Olive Oil Component Reverses Heart Failure
Oleate is a dietary fat found in heart-healthy olive oil. Researchers at the University of Illinois at Chicago reported recently that this simple ingredient—which is an integral component of the Mediterranean diet—can restore proper fat metabolism in heart muscle, in an animal model of human heart failure.
Unlike a heart attack, which strikes rapidly, heart failure is a chronic condition. Longterm high blood pressure forces the heart muscle to work ever harder to circulate blood. Eventually the muscle enlarges (becoming “hypertrophic”), even as pumping ability declines. A failing heart in this condition is also inefficient at burning fat for fuel.
Fats are the fuel of choice for hard-working heart muscle cells, so the loss of the ability to burn these fuels efficiently results in a form of starvation for the cells. Furthermore, the fats that are no longer burned properly break down into toxic byproducts, further contributing to the decline of heart function.
Investigators wondered what effect various dietary fats might have on the ability of failing hearts to continue pumping. They administered either oleate—from olive oil—or palmitate—another common fat that’s present in dairy products, animal fats, and palm oil. The palmitate actually made things worse. But the oleate had the opposite effect. “…We saw an immediate improvement in how the hearts contracted and pumped blood,” said E. Douglas Lewandowski, director of the UIC Center for Cardiovascular Research.
Using high-tech imaging, the researchers were able to track the metabolic activity of heart muscle cells in real time. Remarkably, oleate restored the heart’s ability to metabolize fats properly. Additionally, oleate boosted the expression of certain genes associated with fat metabolism in the heart. In essence, the olive oil fat prompted the heart to improve its functionality, rather than decline.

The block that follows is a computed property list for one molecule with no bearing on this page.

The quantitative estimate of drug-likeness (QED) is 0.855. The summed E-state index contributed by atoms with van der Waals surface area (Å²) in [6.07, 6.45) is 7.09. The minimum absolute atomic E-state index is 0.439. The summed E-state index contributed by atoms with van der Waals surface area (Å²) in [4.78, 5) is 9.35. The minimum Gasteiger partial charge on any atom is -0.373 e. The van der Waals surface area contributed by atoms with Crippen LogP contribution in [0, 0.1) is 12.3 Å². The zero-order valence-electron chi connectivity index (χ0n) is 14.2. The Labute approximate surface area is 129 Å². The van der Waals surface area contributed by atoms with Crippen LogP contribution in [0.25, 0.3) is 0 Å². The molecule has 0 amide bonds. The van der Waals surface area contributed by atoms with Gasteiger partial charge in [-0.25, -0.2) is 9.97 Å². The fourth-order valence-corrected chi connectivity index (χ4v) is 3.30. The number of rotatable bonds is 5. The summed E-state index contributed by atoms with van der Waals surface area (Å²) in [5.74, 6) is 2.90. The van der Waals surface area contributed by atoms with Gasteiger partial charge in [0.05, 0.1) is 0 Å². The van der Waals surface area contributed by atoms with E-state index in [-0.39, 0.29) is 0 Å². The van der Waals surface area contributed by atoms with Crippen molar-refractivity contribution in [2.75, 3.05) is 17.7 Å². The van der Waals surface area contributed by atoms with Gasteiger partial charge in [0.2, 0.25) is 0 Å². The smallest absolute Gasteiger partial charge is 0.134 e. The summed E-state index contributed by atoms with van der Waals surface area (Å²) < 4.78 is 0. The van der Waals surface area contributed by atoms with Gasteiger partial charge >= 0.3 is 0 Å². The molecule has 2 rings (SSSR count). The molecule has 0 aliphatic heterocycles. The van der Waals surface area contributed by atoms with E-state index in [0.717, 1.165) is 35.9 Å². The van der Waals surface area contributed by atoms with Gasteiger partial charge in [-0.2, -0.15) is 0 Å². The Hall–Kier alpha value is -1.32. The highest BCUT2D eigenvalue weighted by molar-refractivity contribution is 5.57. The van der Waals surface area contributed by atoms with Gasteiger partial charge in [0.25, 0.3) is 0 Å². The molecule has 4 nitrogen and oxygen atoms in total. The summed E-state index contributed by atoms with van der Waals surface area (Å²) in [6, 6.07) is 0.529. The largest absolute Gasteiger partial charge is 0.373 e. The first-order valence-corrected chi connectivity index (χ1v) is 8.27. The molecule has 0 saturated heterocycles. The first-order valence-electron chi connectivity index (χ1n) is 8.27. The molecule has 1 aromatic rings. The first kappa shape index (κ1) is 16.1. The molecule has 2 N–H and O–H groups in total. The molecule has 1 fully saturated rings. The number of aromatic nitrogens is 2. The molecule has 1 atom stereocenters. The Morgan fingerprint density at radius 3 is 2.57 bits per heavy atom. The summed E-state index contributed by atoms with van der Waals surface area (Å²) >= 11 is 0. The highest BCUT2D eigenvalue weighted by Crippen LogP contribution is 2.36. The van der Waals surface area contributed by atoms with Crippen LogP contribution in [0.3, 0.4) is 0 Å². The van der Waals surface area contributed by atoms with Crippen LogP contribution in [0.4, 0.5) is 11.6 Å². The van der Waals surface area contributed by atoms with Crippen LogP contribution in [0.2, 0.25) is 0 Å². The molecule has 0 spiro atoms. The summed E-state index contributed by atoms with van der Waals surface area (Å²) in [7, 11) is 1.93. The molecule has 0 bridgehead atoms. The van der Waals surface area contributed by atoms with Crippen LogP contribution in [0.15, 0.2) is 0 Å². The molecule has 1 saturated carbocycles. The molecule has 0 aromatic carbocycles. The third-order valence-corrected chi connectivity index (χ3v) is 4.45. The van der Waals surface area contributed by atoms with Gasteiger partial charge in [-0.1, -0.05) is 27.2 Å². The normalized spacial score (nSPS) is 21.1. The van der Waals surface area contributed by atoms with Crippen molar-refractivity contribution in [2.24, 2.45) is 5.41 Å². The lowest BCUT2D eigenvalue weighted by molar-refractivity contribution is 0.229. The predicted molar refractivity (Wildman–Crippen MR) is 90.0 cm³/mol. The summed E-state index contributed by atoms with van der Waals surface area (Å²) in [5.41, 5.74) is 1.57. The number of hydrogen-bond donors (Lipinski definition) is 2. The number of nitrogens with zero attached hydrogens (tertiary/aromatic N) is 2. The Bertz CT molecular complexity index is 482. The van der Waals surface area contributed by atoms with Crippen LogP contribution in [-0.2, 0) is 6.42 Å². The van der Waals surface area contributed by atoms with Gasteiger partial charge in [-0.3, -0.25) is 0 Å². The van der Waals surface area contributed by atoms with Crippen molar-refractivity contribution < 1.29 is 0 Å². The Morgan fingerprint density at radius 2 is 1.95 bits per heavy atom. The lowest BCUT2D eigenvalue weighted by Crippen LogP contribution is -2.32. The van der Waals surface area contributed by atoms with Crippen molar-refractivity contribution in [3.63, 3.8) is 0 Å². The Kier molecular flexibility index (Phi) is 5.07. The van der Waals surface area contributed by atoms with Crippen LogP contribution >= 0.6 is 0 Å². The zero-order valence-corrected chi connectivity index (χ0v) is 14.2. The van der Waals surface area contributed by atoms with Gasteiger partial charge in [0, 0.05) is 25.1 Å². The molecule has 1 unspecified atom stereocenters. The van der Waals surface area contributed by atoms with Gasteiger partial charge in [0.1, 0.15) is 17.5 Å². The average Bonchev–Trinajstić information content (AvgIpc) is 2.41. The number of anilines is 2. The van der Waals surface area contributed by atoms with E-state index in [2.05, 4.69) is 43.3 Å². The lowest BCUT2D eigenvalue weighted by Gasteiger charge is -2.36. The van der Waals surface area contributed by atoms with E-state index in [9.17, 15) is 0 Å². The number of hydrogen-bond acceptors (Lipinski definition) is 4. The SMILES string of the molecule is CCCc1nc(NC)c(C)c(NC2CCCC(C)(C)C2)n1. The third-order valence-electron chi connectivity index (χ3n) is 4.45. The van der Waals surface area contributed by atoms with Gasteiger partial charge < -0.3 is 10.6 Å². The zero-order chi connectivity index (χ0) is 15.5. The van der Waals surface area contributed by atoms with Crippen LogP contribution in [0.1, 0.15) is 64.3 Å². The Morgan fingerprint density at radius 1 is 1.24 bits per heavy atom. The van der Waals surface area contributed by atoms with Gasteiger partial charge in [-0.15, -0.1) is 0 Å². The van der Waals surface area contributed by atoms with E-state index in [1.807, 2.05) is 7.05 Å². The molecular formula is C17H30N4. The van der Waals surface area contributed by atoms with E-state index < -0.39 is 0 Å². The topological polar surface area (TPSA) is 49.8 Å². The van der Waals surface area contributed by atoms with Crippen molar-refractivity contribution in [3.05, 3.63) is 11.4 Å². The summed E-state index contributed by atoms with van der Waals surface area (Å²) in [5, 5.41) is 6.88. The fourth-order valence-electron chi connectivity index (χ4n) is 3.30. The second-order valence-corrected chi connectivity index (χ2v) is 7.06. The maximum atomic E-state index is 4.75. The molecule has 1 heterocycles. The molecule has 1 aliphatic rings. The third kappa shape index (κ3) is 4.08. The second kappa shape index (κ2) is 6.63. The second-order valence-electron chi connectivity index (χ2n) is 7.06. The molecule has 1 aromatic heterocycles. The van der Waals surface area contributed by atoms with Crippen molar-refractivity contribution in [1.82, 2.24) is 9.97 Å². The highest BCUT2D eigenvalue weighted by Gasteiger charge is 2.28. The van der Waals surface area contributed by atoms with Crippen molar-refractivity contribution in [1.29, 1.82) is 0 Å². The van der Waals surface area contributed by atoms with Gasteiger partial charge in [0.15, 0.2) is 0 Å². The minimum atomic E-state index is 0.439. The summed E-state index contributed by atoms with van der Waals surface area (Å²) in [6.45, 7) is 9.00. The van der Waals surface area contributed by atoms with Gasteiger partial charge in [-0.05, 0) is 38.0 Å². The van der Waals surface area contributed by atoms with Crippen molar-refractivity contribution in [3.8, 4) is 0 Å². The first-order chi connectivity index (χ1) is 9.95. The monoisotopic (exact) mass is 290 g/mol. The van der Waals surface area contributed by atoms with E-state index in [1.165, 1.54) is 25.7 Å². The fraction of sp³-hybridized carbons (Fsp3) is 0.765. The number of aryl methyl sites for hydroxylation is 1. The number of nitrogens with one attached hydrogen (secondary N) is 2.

“These genes are often suppressed in hypertrophic hearts,” said Lewandowski, in a press release. “So the fact that we can restore beneficial gene expression, as well as more balanced fat metabolism, plus reduce toxic fat metabolites, just by supplying hearts with oleate – a common dietary fat — is a very exciting finding.”
If you haven’t made the switch yet to extra virgin olive oil, I strongly encourage you to do so. Your heart will thank you. “This gives more proof to the idea that consuming healthy fats like oleate can have a significantly positive effect on cardiac health,” Lewandowski said – even after disease has begun.
Ryan Lahey, Xuerong Wang, Andrew N. Carley, and E. Douglas Lewandowski. Dietary Fat Supply to Failing Hearts Determines Dynamic Lipid Signaling for Nuclear Receptor Activation and Oxidation of Stored Triglyceride. Circulation, September 2014 DOI: 10.1161/CIRCULATIONAHA.114.011687